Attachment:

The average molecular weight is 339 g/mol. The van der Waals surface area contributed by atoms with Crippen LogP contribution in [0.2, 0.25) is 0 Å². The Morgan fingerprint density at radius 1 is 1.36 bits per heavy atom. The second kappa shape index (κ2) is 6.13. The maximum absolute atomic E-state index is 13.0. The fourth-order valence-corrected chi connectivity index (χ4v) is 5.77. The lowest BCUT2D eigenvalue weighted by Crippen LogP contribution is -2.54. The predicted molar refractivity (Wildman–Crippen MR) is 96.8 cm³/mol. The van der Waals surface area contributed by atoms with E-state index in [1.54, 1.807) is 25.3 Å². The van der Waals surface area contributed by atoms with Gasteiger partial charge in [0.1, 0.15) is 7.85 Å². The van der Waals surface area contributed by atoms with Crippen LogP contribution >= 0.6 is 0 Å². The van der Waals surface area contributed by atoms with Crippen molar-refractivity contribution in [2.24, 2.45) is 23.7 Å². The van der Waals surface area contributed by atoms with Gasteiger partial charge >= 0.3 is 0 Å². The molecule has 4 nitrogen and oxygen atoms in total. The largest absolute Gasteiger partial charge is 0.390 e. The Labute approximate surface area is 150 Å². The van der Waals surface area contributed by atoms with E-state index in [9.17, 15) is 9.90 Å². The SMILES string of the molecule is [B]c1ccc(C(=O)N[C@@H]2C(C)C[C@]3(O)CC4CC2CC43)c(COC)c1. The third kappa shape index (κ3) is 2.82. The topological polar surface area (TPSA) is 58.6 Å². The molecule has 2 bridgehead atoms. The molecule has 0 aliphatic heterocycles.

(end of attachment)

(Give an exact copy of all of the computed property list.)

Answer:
The average molecular weight is 339 g/mol. The van der Waals surface area contributed by atoms with Crippen LogP contribution in [0.2, 0.25) is 0 Å². The Morgan fingerprint density at radius 1 is 1.36 bits per heavy atom. The second kappa shape index (κ2) is 6.13. The maximum absolute atomic E-state index is 13.0. The fourth-order valence-corrected chi connectivity index (χ4v) is 5.77. The lowest BCUT2D eigenvalue weighted by Crippen LogP contribution is -2.54. The predicted molar refractivity (Wildman–Crippen MR) is 96.8 cm³/mol. The van der Waals surface area contributed by atoms with E-state index in [1.54, 1.807) is 25.3 Å². The van der Waals surface area contributed by atoms with Gasteiger partial charge in [0.1, 0.15) is 7.85 Å². The van der Waals surface area contributed by atoms with Crippen LogP contribution >= 0.6 is 0 Å². The van der Waals surface area contributed by atoms with Crippen molar-refractivity contribution in [2.24, 2.45) is 23.7 Å². The van der Waals surface area contributed by atoms with Gasteiger partial charge >= 0.3 is 0 Å². The molecule has 4 nitrogen and oxygen atoms in total. The largest absolute Gasteiger partial charge is 0.390 e. The Labute approximate surface area is 150 Å². The van der Waals surface area contributed by atoms with E-state index in [9.17, 15) is 9.90 Å². The SMILES string of the molecule is [B]c1ccc(C(=O)N[C@@H]2C(C)C[C@]3(O)CC4CC2CC43)c(COC)c1. The third kappa shape index (κ3) is 2.82. The topological polar surface area (TPSA) is 58.6 Å². The molecule has 2 bridgehead atoms. The molecule has 0 aliphatic heterocycles.